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#25: Trauma

Monday, April 6, 2015

Since its inception, psychology has struggled with understanding and treating trauma. Freud was one of the first to become particularly interested in trauma in the wake of World War I, observing the psychological illness present in veterans returning home. The overwhelming experiences of intense dread and horror the soldiers endured created invisible scars, and he […]

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Economies and Theologies: A Review of Reggie Williams’s Black Jesus

Thursday, October 1, 2015

Reggie Williams’s Bonhoeffer’s Black Jesus is a timely work for both Bonhoeffer studies and theological engagement in general.

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An Apocalyptic Climate

Monday, September 28, 2015

The roaring seas of the apocalypse are displacing millions of global refugees.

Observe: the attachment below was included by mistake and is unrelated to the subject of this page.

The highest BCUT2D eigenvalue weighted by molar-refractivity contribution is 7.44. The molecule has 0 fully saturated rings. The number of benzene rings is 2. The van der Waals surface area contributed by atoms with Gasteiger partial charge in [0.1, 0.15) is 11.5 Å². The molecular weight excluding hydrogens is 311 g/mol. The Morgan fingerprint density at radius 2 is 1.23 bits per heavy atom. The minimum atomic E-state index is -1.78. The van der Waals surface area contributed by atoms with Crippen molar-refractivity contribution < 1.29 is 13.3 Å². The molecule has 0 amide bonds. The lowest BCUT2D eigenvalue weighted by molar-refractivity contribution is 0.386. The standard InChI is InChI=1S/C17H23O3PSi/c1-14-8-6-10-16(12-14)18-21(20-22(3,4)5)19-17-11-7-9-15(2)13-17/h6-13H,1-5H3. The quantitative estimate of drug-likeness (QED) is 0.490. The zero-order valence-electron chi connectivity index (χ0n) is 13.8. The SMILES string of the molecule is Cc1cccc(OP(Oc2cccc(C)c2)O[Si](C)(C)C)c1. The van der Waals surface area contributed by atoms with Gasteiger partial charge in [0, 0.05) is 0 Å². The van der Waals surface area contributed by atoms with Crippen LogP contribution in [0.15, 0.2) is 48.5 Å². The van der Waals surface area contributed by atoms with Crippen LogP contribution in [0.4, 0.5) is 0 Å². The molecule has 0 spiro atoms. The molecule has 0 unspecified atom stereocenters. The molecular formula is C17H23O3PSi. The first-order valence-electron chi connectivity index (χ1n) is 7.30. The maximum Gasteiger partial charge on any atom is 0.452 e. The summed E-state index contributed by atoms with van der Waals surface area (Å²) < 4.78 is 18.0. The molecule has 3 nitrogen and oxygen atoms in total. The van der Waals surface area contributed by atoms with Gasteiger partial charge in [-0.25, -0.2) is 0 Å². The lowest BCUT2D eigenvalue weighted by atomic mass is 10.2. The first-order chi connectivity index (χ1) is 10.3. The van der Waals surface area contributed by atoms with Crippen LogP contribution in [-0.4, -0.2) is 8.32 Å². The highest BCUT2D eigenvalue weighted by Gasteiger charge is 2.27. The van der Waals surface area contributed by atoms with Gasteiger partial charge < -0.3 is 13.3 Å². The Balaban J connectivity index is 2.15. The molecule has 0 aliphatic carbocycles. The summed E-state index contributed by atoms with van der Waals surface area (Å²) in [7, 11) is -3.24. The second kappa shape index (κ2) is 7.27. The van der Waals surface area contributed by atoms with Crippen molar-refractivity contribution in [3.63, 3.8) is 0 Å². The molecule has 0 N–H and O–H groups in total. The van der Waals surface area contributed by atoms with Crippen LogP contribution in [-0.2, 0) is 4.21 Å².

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Shoshana’s Song

Thursday, September 24, 2015

She rode out to sea at the wheel of the rented boat, her hair wild in the wind.

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Queers in the Borderlands: Rahab, Queer Imagination, and Survival

Monday, September 21, 2015

The story of Rahab begins early in the Joshua narrative. As the Israelites prepare to cross the Jordan River, they launch their conquest on Canaan by sending spies west. Two spies stay with Rahab in Jericho and she protects them from capture by hiding them on her roof and deceiving the Jericho authorities. Rahab later […]

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Watching the World from Gethsemane: Darkness and the Devastated Self in Marilynne Robinson’s Fiction

Thursday, September 17, 2015

Marilynne Robinson’s novels have become almost synonymous with loneliness, but solitude here remains entangled with a less acknowledged trope—an enveloping and dazzling darkness.

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